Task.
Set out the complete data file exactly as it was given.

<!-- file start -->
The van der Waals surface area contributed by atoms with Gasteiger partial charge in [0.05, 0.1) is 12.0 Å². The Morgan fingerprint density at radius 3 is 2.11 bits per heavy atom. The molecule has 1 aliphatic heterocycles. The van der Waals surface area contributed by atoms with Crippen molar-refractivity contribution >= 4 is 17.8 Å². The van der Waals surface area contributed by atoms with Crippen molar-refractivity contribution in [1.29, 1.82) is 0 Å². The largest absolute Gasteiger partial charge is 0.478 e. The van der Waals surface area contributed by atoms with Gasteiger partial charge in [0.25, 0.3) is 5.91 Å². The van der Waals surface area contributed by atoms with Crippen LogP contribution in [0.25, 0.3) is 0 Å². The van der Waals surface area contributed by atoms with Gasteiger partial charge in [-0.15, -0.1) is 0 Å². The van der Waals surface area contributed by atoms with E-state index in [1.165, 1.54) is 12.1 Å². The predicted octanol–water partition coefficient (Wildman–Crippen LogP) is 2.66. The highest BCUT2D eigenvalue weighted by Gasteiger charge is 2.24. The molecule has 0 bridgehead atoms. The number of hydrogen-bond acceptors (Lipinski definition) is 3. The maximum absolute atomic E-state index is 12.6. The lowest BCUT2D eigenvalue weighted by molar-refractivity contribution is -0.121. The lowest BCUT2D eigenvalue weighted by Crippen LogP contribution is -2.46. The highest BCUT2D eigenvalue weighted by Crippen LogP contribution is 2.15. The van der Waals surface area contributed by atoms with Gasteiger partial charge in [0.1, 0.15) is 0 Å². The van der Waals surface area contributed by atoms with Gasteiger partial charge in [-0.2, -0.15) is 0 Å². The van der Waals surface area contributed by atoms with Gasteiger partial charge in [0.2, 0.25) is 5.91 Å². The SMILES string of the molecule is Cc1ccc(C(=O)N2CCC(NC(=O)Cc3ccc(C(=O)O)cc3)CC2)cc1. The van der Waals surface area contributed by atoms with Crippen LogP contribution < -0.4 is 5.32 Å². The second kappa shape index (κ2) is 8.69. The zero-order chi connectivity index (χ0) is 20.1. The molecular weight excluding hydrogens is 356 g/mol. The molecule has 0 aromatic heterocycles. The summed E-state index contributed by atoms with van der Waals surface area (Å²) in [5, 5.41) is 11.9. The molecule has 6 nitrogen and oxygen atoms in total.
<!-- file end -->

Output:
The van der Waals surface area contributed by atoms with Gasteiger partial charge in [0.05, 0.1) is 12.0 Å². The Morgan fingerprint density at radius 3 is 2.11 bits per heavy atom. The molecule has 1 aliphatic heterocycles. The van der Waals surface area contributed by atoms with Crippen molar-refractivity contribution >= 4 is 17.8 Å². The van der Waals surface area contributed by atoms with Crippen molar-refractivity contribution in [1.29, 1.82) is 0 Å². The largest absolute Gasteiger partial charge is 0.478 e. The van der Waals surface area contributed by atoms with Gasteiger partial charge in [0.25, 0.3) is 5.91 Å². The van der Waals surface area contributed by atoms with Crippen LogP contribution in [0.25, 0.3) is 0 Å². The van der Waals surface area contributed by atoms with Gasteiger partial charge in [-0.15, -0.1) is 0 Å². The van der Waals surface area contributed by atoms with E-state index in [1.165, 1.54) is 12.1 Å². The predicted octanol–water partition coefficient (Wildman–Crippen LogP) is 2.66. The highest BCUT2D eigenvalue weighted by Gasteiger charge is 2.24. The molecule has 0 bridgehead atoms. The number of hydrogen-bond acceptors (Lipinski definition) is 3. The maximum absolute atomic E-state index is 12.6. The lowest BCUT2D eigenvalue weighted by molar-refractivity contribution is -0.121. The lowest BCUT2D eigenvalue weighted by Crippen LogP contribution is -2.46. The highest BCUT2D eigenvalue weighted by Crippen LogP contribution is 2.15. The van der Waals surface area contributed by atoms with Gasteiger partial charge in [0.1, 0.15) is 0 Å². The van der Waals surface area contributed by atoms with Gasteiger partial charge in [-0.2, -0.15) is 0 Å². The van der Waals surface area contributed by atoms with Gasteiger partial charge in [0.2, 0.25) is 5.91 Å². The SMILES string of the molecule is Cc1ccc(C(=O)N2CCC(NC(=O)Cc3ccc(C(=O)O)cc3)CC2)cc1. The van der Waals surface area contributed by atoms with Crippen LogP contribution < -0.4 is 5.32 Å². The second kappa shape index (κ2) is 8.69. The zero-order chi connectivity index (χ0) is 20.1. The molecular weight excluding hydrogens is 356 g/mol. The molecule has 0 aromatic heterocycles. The summed E-state index contributed by atoms with van der Waals surface area (Å²) in [5, 5.41) is 11.9. The molecule has 6 nitrogen and oxygen atoms in total.